How the Kingdom of Saudi Arabia Could Rule Energy for the Next 100 Years

Last month, Saudi Arabia announced that it planned to open its stock market to direct foreign investment for the first time, beginning in January 2015. The move is part of a concentrated effort to diversify the Kingdom's economy away from oil, and the government is counting on foreign investment to foster economic growth and speed up the transition. The Saudi government is planning to do its part as well, by issuing the most ambitious target for solar power generation in the world. If the country succeeds, energy innovation may gush from the Middle East similar to the way oil does today.

The oil problem
In 2013, Saudi Arabia's oil production reaped $274 billion for the country's coffers. The oil sold makes up 90% of the country's exports and accounts for 80% of its budget revenue. It is a textbook petrostate, and that is becoming a massive problem.

If Saudi Arabia continued to consume petroleum at the rate it did in the 1980s, we wouldn't be having this conversation, but its economy is burgeoning -- now one of the best performing G20 economies -- and oil consumption is climbing steadily while production is more or less holding flat:

Source: EIA.gov

The increase in oil consumption is driven by electricity consumption, which is also skyrocketing as the population and economy continue to grow. Saudi Arabia's population climbed from 20 million in 2000 to an estimated 29.7 million today. You can see the results of that growth reflected quite clearly here:

Source: EIA.gov

Unlike the United States, Saudi Arabia is extremely dependent on petroleum to generate electricity. Approximately 50% of the nation's power is fueled by oil, compared to 1% in the U.S.

So while Americans look to solar to displace coal, and potentially power electric vehicles, Saudi Arabia desperately needs it to replace oil-derived electricity consumption with solar power in order to protect its export revenue, and in turn its ability to fund the government.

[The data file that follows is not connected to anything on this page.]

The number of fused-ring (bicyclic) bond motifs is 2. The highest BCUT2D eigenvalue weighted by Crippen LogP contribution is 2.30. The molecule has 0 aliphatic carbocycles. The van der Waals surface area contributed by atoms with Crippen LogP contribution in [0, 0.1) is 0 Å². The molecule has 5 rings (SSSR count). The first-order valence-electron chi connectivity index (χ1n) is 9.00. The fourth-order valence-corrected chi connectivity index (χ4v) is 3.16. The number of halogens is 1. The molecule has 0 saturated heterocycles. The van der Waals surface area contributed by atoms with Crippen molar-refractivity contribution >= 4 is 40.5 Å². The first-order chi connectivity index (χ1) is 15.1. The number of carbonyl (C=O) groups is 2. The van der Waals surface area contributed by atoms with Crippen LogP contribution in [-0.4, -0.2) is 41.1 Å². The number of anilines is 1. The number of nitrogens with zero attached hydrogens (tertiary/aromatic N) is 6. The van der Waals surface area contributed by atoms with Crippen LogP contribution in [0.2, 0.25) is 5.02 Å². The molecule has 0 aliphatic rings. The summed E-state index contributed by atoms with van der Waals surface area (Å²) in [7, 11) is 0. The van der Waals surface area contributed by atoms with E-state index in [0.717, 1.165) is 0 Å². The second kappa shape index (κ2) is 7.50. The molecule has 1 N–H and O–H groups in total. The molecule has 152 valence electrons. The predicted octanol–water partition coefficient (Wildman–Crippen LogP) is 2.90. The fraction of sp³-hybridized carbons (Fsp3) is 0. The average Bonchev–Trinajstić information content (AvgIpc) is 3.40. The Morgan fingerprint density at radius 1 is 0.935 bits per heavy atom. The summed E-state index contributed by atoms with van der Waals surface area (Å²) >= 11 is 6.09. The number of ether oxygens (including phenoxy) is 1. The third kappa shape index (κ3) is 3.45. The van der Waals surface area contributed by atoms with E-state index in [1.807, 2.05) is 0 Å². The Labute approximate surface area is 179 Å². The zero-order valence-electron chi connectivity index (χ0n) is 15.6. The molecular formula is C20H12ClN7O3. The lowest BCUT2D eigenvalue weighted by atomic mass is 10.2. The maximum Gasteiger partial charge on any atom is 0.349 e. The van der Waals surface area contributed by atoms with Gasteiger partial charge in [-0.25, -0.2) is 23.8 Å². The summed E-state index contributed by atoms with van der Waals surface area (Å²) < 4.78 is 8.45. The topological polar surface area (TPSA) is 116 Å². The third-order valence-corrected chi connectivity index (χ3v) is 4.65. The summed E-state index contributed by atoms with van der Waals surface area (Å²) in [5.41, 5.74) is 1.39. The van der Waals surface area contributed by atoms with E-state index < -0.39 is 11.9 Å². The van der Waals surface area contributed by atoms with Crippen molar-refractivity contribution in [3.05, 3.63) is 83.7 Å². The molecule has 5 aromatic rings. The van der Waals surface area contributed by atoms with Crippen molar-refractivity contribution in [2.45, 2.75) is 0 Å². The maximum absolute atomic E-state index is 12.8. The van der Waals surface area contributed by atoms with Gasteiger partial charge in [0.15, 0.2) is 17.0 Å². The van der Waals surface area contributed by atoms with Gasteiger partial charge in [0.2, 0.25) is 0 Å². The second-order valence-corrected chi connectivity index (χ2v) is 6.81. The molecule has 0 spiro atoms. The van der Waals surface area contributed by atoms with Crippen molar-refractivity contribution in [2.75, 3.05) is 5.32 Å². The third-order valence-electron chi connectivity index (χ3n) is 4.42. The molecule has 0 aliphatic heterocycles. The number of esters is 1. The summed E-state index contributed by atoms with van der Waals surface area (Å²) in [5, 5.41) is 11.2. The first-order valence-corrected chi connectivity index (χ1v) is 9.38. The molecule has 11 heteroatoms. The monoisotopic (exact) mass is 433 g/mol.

Solar to the rescue
In 2012, officials at the King Abdullah City for Atomic and Renewable Energy announced the ambitious goal of constructing a $109 billion solar industry and generating 41 gigawatts of solar power by 2032. That would account for a third of the country's electricity generation.

After very little action toward that ambitious goal, Saudi Aramco, the nation's oil company, announced in May that it would begin developing solar projects. The company has already signed agreements to develop 300 megawatt plants in remote areas of the country to reduce the need for fuel-oil powered plants in those areas. Whether or not the $109 billion goal is attainable remains to be seen, but if any country has a shot at reaching it, Saudi Arabia is it.

The Saudi advantage
Thierry Lepercq, the founder and president of France's Solairedirect said that Saudi Arabia could offer one of the lowest levelized costs of energy, or LCOE, in the world, given that the price of solar for large-scale projects is four times lower than it was in 2009. (LCOE allows for comparisons across energy sources by factoring in the cost of initial capital, fuel, operations, maintenance, etc.) 

Beyond the low cost, Saudi Arabia has a few other key ingredients working in favor of its nascent solar industry. Dr. Raed Bkayrat, First Solar's vice president for Saudi Arabia explains:

With access to all the critical elements-low-cost finance, land availability, high solar irradiance and locally based, skilled resources-there is no reason why Saudi Arabia cannot achieve some of the lowest PV levelized costs of electricity in the region.

It's a perfect storm: the need for solar to replace domestic consumption of oil is lining up squarely with the lowest cost for production ever, geography, and the availability of cash. 

But if Saudi Arabia is going to dominate solar power the way it dominates oil production, it will have to do more than build solar plants at home. It could export energy to its neighbors -- something it is planning to do -- but it will also need to innovate, and export those innovations as well.